Campaign aims to end religious selection by state schools


All state-funded schools should be open to all children, regardless of their parents’ religion, according to the Fair Admissions Campaign.

The Campaign seeks to bring equity to a system that it says should be a beacon of fairness, yet is mired in discrimination. The campaign focuses solely on the issue of religious selection in admissions in state schools in England and Wales, and its consequences in terms of religious, racial and ethnic, and social and economic segregation.

The Campaign was launched on the back of three findings announced in each of the three areas in which faith-based admissions have discriminatory effects: racial discrimination, socio-economic discrimination and religious discrimination.

Professor Ted Cantle CBE, who commissioned and published The Cantle Report by the Home Office after 2001’s summer of race riots, said: "One of the key issues which the world now faces is how we live together in an era of globalised and diverse communities. It must be clear – especially from recent events – that so many of the tensions and conflicts in the UK and elsewhere are based upon faith and ethnic divisions.

"Our communities remain riven by the differences which we should be learning to set aside. Religiously selective schools cannot of course be held solely responsible for these problems, but they do underpin a system in which children learn that they are “different” and in which everyday contact is denied. They do not build friendships with “others” and the separation of children within schools reinforces wider divisions, as parents do not meet at the school gate and families are not drawn together through shared sporting and cultural events."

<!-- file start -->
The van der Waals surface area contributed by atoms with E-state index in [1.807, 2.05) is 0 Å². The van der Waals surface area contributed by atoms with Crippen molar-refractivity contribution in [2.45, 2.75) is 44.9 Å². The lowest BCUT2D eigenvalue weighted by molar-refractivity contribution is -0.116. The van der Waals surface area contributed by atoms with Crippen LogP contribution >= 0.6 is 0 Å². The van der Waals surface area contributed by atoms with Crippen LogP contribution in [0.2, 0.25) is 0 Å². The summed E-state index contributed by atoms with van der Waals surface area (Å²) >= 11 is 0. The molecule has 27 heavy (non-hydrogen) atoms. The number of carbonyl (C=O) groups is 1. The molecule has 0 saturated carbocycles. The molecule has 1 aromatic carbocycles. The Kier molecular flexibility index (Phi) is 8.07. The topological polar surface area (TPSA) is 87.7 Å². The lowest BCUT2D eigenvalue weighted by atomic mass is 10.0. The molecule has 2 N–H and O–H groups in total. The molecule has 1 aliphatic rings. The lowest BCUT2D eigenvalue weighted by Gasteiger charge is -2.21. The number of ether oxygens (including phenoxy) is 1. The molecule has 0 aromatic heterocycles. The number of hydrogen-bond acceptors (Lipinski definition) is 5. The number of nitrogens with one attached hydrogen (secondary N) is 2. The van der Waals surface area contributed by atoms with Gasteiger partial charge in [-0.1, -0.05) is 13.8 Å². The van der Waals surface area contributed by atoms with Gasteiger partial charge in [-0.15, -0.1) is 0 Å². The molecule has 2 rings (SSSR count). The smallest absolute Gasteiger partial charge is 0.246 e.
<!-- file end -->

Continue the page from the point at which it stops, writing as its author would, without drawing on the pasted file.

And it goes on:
He went on to say: "In a time of growing extremism, we need to recognise that religiously selective schools are an anachronistic bastion of a divided society. And instead of moving towards the integration of our communities, we are introducing more divides through a growing number of minority faith schools with selective admission policies."

Rabbi Dr Jonathan Romain MBE, Chair of the Accord Coalition for Inclusive Education and Minister of Maidenhead Synagogue, said: "Whether you are religious or secular, a key value is fairness and we can all sign up to “Thou shalt not discriminate between one child and another” – yet that is exactly what happens with current admission procedures: we not only divide children according to their belief systems, but teach them a terrible lesson about us and them and at the very age when we should be promoting inclusivity and equality. It is the wrong message and at precisely the wrong time."

Jeremy Rodell, who is Chair of the Richmond Inclusive Schools Campaign (RISC), which last year took the first ever judicial review against a proposed new school because of religious selection, said: "There is intense competition for places at good schools, especially in London. Yet locally we’ve found that over a third of primary school places are at schools applying some degree of faith-based selection. And even new schools to apply religious discrimination to up to 100% of their places.

"So some parents have a far wider choice than others, and our schools are more segregated than the areas they cover. That cannot be right. We need a strong and united national voice working with local campaigners on this issue. The time has come to end this unfair - and internationally unusual – practice one and for all."

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